Under s.31.1 of the Family Law Act, all parents have an obligation to fund their child's education when "enrolled in a full-time program of education" as minors. Divorced or separated parents are bound to this obligation as education falls under the many financial responsibilities couples must allocate during a separation.
As children grow older, many clients, both payor's and payees, question the impact age and post-secondary education may have on the payor's financial obligations.
What happens when your child reaches the age of majority? Are you no longer required to support them financially?
Short Answer: No. In Ontario, the law does not impose cut-offs based on age for financial obligations.
Under the law, the term "child" refers not to the legal age of the person but simply means "a child of the marriage." Hence, even if an adult child is well over the age of 18, they may still qualify for support as a "child of the marriage." Given that the basis of support is to ensure the child's best interest, the courts can find that an obligation to fund post-secondary education is appropriate.
Does my financial obligation end once I have supported my child through one degree?
Short Answer: Not necessarily.
There is no specific cut-off for support obligations after a child obtains their first post-secondary degree. Support obligations are complex and do not have a one-size-fits-all answer. In certain cases, while a child may be eligible for support, the court may findthe obligation to fund the first post-secondary education inappropriate. In other cases, the court may find that a parent must fund multiple post-secondary degrees for their child. Similarly, contribute more towards their expenses than others, depending on the facts of the situation.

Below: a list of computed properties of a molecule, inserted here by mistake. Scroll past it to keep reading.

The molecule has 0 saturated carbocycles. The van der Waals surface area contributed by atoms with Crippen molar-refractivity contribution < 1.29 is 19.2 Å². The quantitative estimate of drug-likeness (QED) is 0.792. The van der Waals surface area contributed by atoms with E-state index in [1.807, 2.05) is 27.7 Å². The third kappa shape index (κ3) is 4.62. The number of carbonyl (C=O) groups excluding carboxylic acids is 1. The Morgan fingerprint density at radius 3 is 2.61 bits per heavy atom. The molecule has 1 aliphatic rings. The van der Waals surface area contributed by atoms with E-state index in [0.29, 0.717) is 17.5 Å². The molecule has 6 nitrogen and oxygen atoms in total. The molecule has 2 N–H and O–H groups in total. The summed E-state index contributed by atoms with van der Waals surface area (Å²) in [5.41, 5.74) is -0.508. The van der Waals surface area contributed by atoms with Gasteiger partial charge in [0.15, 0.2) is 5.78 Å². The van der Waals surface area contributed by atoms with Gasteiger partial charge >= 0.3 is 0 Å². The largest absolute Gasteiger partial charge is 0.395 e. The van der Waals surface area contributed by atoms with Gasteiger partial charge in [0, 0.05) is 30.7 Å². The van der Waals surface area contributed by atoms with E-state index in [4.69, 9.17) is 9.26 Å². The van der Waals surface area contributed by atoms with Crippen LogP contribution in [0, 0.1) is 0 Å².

Like the calculation for minor children, the amount of support obligated depends on your income and is determined on a case-by-case basis. The court will also consider various other factors when making its decision, including:
Your child's capacity to earn an income (i.e., disability)
Enrollment in a post-secondary institution
Your child's student status (full-time, part-time attendance and reasoning)
Availability of bursaries, scholarships, and loans
Your child's academic performance
Your child's budgetary constraints
Whether your child is still under the care of a parent
If you are unsure about your obligations regarding your children's post-secondary education or need assistance in modifying your support order, we recommend consulting an experienced family lawyer who can provide tailored advice specific to your situation.
Our team at INB Family Law has extensive experience assisting clients in navigating support matters and their financial responsibilities towards their children. Contact us today at 905-215-1905 for more information and to schedule a consultation.